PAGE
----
Albert Einstein’s theory of relativity is arguably his greatest contribution to science and human history, and it all got started on this day just over 100 years ago with a little paper titled, “On the Electrodynamics of Moving Bodies.”

That’s not exactly the most ostentatious title, but then again, you’re probably not going to call your paper something like “The Paper That Will Change Science Forever, Please Read,” are you?

General vs. special relativity

Though Einstein is better known today for the concept of general relativity, the paper published on September 26, 1905, was on its predecessor and cousin, special relativity. Based on earlier work from scientists and famous math nerds like Hermann Minkowski and Albert Michelson, Einstein’s theory filled some major cracks in earlier works of Isaac Newton which at that time comprised the foundation of everything we knew about science.

By the way, Einstein was 26 at the time.

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Special relativity is based on two concepts. One, that the laws of physics don’t change regardless of how fast you’re moving, and two, that the speed of light is the same for everyone regardless of its source or the motion of its observers.

Too long; didn’t read

This sounds pretty “duh” for all of us now because we learned about it in high school, but this theory was incredibly groundbreaking at the time and has had implications for everything from GPS systems to how our TVs work. For sci-fi junkies, a lot of the science-esque jargon you hear in movies about lightspeed and such wouldn’t exist without special relativity.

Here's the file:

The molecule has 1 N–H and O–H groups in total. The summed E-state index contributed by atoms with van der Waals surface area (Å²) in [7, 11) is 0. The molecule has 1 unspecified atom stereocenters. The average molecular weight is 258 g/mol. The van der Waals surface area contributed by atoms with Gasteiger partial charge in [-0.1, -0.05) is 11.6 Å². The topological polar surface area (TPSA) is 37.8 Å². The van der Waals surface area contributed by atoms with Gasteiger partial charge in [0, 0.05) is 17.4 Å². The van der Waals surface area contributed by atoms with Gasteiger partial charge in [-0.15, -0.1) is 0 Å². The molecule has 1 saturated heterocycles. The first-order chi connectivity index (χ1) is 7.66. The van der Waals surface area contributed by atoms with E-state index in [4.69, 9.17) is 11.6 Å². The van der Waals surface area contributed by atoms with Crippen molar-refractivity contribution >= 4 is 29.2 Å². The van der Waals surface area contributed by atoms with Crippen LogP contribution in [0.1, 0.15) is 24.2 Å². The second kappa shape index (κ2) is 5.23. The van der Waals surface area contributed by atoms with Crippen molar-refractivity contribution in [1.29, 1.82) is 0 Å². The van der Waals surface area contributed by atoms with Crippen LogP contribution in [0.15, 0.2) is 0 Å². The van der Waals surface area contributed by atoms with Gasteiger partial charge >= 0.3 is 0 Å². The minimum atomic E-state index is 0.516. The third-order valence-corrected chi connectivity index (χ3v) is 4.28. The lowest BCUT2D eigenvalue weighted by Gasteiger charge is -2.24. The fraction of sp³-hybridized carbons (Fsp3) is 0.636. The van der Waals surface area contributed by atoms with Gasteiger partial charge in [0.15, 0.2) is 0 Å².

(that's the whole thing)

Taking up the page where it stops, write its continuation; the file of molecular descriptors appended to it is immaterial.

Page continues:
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Einstein’s special relativity wasn’t a slam dunk right away. A lot of his peers criticized the paper, accusing Einstein of engaging in pseudoscience and of being ideologically motivated.

Back to the drawing board

If it bothered Einstein, it didn’t really show. He was back to work on a successor theory of general relativity by 1907 and published his findings in 1916.

Wired

The criticism of relativity didn’t really hold up to scrutiny, and it eventually became accepted by the vast majority of the scientific community. By the 1920s, special relativity became an essential tool in understanding physics.

General relativity, for its part, was WAY ahead of its time and didn’t really start to catch on until the 60s, 70s, and 80s when we started getting interested in the gravitational/time-distortion effects of black holes.